In those early days, I had no idea that the difficulties I would encounter would not be as a result of a lack of passion or partnerships, but rather a fundamental issue within the eating disorders community that was rarely discussed: the weight biases of those who work in the community and/or suffer(ed) from an eating disorder.
I recall a conversation early on with a lovely woman who worked for a treatment center and once shared with me that she would never “…hire an even slightly overweight outreach representative for fear that many of the clinicians we count on for referrals would never again send us a client.” I was surprised by this and sure that she was wrong – this is the eating disorders community after all – how could anyone treating these disorders not be open to the fact that people come in all shapes and sizes?
I dismissed this as random and surely not the point-of-view of most people doing this work. It did not take me long to understand that I was naïve and would experience the biases myself over and over again.
In fact, as the years went by and BEDA became a more recognized entity, I began to hear rumors from inside the community that my own recovery was in question because I continued to live in a higher weight body. I also began to hear that I was not taken seriously at times because I was out-spoken about my concerns around the treatment of people with BED using behavioral weight loss despite no evidence that it could result in and maintain recovery.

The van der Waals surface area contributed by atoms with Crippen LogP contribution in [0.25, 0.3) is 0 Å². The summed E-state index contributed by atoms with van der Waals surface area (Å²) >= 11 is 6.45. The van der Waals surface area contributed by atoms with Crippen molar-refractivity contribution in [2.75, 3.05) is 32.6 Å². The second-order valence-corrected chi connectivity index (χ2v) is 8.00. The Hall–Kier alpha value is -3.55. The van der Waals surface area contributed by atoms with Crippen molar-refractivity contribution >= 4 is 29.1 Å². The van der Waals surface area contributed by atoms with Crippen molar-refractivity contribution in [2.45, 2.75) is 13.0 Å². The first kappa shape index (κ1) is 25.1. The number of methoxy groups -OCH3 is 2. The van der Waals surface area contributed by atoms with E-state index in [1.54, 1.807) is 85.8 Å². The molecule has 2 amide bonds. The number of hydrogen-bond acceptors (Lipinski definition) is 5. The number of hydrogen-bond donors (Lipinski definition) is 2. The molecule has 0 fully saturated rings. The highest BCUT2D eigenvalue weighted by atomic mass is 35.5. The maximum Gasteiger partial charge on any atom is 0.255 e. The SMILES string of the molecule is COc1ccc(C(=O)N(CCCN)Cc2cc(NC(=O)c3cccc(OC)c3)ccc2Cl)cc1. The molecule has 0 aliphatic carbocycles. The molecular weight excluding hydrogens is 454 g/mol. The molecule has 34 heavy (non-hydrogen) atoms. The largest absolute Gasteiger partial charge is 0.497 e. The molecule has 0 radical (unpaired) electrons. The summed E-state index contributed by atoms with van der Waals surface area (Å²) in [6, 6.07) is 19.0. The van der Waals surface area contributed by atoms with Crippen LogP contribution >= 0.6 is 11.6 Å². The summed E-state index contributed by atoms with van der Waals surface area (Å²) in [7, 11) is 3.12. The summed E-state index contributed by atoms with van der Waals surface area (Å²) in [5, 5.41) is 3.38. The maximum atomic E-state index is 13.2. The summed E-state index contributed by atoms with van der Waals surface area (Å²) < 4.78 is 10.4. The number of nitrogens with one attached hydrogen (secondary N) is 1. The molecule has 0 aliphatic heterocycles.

I began to notice that this community had not escaped or worked to reject the common pitfalls of the weight biases that are fostered in families, professional communities, and the general public. In fact, I came to believe that it may actually be a community that has internalized these messages to a greater extent than even the general public given the nature of these disorders.